An overview of US involvement in Syria's civil war over the years

Published December 20, 2018
Syrian pro-government forces walk in Aleppo's Bustan al-Qasr neighbourhood after they captured the area in the eastern part of the war torn city on December 13, 2016.
— File
Syrian pro-government forces walk in Aleppo's Bustan al-Qasr neighbourhood after they captured the area in the eastern part of the war torn city on December 13, 2016. — File

As US President Donald Trump announced an order to pull American ground forces from the war-ravaged Syria on Wednesday, here's a look at US involvement in Syria since the forces first engaged in the conflict in 2014:

How it started

In September 2014, then-President Barack Obama launched a US air campaign against the Islamic State in Syria, one month after starting airstrikes in neighbouring Iraq.

The Islamic State had built substantial military firepower in Syria, which it used to sweep across western and northern Iraq earlier in 2014.

In late 2015 the first American ground troops entered Syria initially 50, growing to the current official total of about 2,000.

They recruited, organised and advised thousands of Syrian Kurdish and Arab fighters, dubbed the Syrian Democratic Forces, and pushed IS out of most of its strongholds.

Military operations

To date, the US-led coalition has launched airstrikes on at least 17,000 locations in Syria since the start of the operation. Last week, there were strikes on 208 locations, largely on Islamic State fighters and facilities in the Middle Euphrates River Valley, according to the US military.

Thousands of IS fighters have been killed or captured, but US military officials say there are still as many at 2,000 insurgents still in the MERV, and a number of others who have escaped to various locations around the country.


Russia joined the big-power entanglement in Syria in the fall of 2015.

Moscow said it was there to defeat terrorists, but Washington objected, saying the Russian military was propping up Syrian President Bashar Assad and making it more difficult to eliminate IS.

To avoid aerial confrontations and accidents, US and Russian military officials set up a telephone “deconfliction line,” which remains in effect.

Turkey's concern about links between the US-supported Syrian Kurdish militias and Kurdish insurgents inside Turkey added a further complication for Washington.

The Turkish military intervened in northern Syria, prompting the Syrian Kurds to temporarily abandon the fight against IS.

Iran has also maintained a presence in the country, supporting Assad and supplying weapons, the US has asserted.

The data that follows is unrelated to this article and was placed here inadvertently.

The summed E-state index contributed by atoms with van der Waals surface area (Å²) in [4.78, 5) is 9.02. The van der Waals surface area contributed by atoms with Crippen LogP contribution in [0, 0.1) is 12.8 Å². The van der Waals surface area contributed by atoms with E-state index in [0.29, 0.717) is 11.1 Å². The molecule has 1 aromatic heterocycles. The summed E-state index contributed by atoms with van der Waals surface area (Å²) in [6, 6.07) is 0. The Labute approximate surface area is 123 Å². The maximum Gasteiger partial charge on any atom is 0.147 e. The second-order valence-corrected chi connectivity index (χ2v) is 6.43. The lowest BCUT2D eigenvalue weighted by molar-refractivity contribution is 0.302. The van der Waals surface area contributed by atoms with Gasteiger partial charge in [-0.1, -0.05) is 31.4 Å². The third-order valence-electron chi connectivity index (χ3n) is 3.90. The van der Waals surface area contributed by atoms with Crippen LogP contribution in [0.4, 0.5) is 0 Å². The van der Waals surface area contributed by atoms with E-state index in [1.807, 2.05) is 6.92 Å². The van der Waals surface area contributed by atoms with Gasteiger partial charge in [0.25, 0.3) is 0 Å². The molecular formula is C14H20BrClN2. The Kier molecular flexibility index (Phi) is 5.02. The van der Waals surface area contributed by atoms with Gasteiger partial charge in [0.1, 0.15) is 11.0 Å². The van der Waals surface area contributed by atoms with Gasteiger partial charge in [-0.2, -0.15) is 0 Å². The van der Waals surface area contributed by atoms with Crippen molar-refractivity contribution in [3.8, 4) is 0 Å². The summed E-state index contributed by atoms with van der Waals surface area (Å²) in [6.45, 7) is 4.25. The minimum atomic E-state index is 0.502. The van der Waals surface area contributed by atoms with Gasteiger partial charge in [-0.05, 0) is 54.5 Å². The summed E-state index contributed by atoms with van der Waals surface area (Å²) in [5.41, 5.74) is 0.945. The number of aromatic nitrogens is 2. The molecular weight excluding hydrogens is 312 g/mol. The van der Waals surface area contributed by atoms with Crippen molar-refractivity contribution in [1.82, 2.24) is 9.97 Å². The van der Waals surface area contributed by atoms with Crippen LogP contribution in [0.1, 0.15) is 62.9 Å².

The US pullout

President Donald Trump said his administration had continued the Syria fight only because of the IS threat. On Wednesday the president tweeted, “We have defeated ISIS in Syria,” and later US officials said he had ordered a full withdrawal of US forces there.

The Pentagon said in a prepared statement that IS-held territory had been “liberated,” but added that the U.S. would continue “working with our partners and allies to defeat ISIS wherever it operates.”

Officials refused to say when all US troops would be out of Syria.

Reaction to the decision:

  • Opponents

The decision has been met with widespread condemnation and only a smattering of support.

Pentagon leaders were largely mum on Wednesday, adhering to the mandate that US civilian leaders make policy and the military salutes and moves forward.

But top defence officials have been blunt in recent assessments that the fight against the Islamic State is not over.

Brett McGurk, the administration's envoy for the fight against IS, said on December 11:

“It would be reckless if we were just to say, well, the physical caliphate is defeated, so we can just leave now. I think anyone who's looked at a conflict like this would agree with that.”

Senator Marco Rubio, a Florida Republican, called the pullout “catastrophic,” and Senator Lindsey Graham deemed it a “disaster in the making.”

Senator Jeanne Shaheen said an ill-informed and hasty withdrawal may breathe new life into ISIS and other insurgent groups, and “will also cede America's hard-fought gains in the region to Russia, Iran and Assad.”

  • Supporters

Senator Rand Paul said he was “very supportive” of the decision:

“For the first time in my lifetime we have a president with the courage to declare victory and bring the troops home. We haven't had a president in 20 or 30 years who can figure out how to declare victory,” he said.

Senator Bill Cassidy said Americans don't want troops in Syria in perpetuity. “We brought them there to crush ISIS. We've crushed ISIS. We have troops in Iraq who can spring over there (to Syria) to do something” if needed.



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